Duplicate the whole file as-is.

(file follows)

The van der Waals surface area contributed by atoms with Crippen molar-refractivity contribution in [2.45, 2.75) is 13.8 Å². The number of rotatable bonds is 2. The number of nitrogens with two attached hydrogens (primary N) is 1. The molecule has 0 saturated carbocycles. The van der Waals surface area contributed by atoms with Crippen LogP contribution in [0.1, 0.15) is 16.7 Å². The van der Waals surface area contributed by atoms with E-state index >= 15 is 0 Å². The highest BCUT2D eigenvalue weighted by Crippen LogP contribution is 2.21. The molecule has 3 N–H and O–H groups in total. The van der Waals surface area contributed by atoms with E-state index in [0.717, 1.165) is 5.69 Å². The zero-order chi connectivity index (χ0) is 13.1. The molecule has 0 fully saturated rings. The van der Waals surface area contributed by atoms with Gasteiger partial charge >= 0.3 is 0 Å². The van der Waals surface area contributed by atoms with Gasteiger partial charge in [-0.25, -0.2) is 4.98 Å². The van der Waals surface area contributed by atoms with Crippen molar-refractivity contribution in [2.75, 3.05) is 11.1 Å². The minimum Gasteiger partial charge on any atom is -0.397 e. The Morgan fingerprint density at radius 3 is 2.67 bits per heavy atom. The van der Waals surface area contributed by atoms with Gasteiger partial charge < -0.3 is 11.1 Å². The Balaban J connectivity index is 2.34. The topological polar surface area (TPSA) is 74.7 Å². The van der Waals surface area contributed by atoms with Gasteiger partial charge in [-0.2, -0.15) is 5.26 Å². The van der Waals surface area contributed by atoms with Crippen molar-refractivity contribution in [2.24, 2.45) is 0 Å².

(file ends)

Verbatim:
The van der Waals surface area contributed by atoms with Crippen molar-refractivity contribution in [2.45, 2.75) is 13.8 Å². The number of rotatable bonds is 2. The number of nitrogens with two attached hydrogens (primary N) is 1. The molecule has 0 saturated carbocycles. The van der Waals surface area contributed by atoms with Crippen LogP contribution in [0.1, 0.15) is 16.7 Å². The van der Waals surface area contributed by atoms with E-state index >= 15 is 0 Å². The highest BCUT2D eigenvalue weighted by Crippen LogP contribution is 2.21. The molecule has 3 N–H and O–H groups in total. The van der Waals surface area contributed by atoms with E-state index in [0.717, 1.165) is 5.69 Å². The zero-order chi connectivity index (χ0) is 13.1. The molecule has 0 fully saturated rings. The van der Waals surface area contributed by atoms with Gasteiger partial charge >= 0.3 is 0 Å². The van der Waals surface area contributed by atoms with Gasteiger partial charge in [-0.25, -0.2) is 4.98 Å². The van der Waals surface area contributed by atoms with Crippen molar-refractivity contribution in [2.75, 3.05) is 11.1 Å². The minimum Gasteiger partial charge on any atom is -0.397 e. The Morgan fingerprint density at radius 3 is 2.67 bits per heavy atom. The van der Waals surface area contributed by atoms with Gasteiger partial charge < -0.3 is 11.1 Å². The Balaban J connectivity index is 2.34. The topological polar surface area (TPSA) is 74.7 Å². The van der Waals surface area contributed by atoms with Gasteiger partial charge in [-0.2, -0.15) is 5.26 Å². The van der Waals surface area contributed by atoms with Crippen molar-refractivity contribution in [2.24, 2.45) is 0 Å².